Awards season redux

Last year, just three months after a redesign that officially put my stamp on Politico, our little Brussels weekly was named one of 12 finalists for the Society for News Design's marquee award: World's Best Designed Newspaper. Judges shared these remarks: 

Crisp with quiet authority. Subject matter is dense but design is breezy. Visually it’s very strong and has well-executed typography that helps visuals be the star. The editing of photos and use of illustration are commendable.

This year, we did one (or five?) better. Again a finalist, this time one of only 7. This year, I was a judge on this prestigious panel, though, to be clear: I wasn't even in the building anytime Politico was discussed (same goes for my fellow judges and their publications). When the smoke cleared, they had this to say:

This sophisticated publication knows its audience and has all of the visual qualities you expect to find in an excellent newspaper — strong photography and editing, brilliant use of typography and nearly perfect pacing. Its creative art direction sets a standard for illustration and there are nice surprises in every issue.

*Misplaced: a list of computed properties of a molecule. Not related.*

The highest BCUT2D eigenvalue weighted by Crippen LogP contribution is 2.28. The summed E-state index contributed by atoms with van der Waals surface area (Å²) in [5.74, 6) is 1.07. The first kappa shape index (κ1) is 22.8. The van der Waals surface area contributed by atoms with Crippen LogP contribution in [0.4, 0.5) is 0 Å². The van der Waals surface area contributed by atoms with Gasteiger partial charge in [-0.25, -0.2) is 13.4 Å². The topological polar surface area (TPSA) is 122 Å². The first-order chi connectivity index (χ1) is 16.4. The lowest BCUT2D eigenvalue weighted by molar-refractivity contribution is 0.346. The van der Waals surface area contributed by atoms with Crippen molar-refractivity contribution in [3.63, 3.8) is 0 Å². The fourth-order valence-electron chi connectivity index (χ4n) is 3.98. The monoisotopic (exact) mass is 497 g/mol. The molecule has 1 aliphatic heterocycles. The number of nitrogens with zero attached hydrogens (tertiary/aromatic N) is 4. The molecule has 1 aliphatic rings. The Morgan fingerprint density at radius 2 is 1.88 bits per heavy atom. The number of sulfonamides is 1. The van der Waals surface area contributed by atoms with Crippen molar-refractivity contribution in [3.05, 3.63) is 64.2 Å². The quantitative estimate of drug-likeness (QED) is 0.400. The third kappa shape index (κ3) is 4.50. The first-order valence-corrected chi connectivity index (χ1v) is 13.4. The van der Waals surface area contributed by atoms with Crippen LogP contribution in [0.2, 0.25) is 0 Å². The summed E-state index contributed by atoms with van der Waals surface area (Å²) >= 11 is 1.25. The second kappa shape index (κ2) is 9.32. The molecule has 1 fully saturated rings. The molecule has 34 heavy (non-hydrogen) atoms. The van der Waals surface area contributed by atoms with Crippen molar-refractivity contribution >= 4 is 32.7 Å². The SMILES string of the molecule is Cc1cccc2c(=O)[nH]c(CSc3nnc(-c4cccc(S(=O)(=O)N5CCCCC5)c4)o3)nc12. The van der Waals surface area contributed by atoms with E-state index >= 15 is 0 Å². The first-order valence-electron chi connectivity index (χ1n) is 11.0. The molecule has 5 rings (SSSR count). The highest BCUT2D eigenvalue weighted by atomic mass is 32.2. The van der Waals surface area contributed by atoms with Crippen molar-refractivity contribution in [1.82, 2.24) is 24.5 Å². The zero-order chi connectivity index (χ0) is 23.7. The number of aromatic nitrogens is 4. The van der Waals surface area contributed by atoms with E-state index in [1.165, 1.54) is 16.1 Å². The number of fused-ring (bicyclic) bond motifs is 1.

Nobody in this business does work for awards (or nobody should). But recognition like this is such important validation for a small team like ours, and it's a yearly reminder that the work we’re doing here in a vacuum does have impact everywhere. Onward, upward, etc.


Each year here in Brussels, we publish a special-edition magazine highlighting the 28 people who will shape and stir Europe in the year ahead. And each year, I think, they get a little bit better. Click here to read the Class of 2017; and here to read about this year's class. 

Illustration by Zoë van Dijk

Illustration by Zoë van Dijk

On magazines

In California, the work I was most proud of came in the form of whole magazines, rather than single newspaper pages. My good pal, Tiffany Grandstaff, and I launched these quarterly magazines from scratch. And while the first one was a little rough, they quickly got much better. 

Sports-themed issues were a bit predictable in content, but we spread our wings a little more in commissioning smart and unexpected writing for Eat, the food magazine that I also edited; beautiful photography for Eureka, which celebrated life in California; and did attempt to push the envelope a bit with Play Ball, the baseball preview issue published after we'd worked out some initial kinks.

There are a few pages on this site from these publications, but they're best viewed as a whole. You can flip through several issues by clicking here

Photograph by Lipo Ching

Photograph by Lipo Ching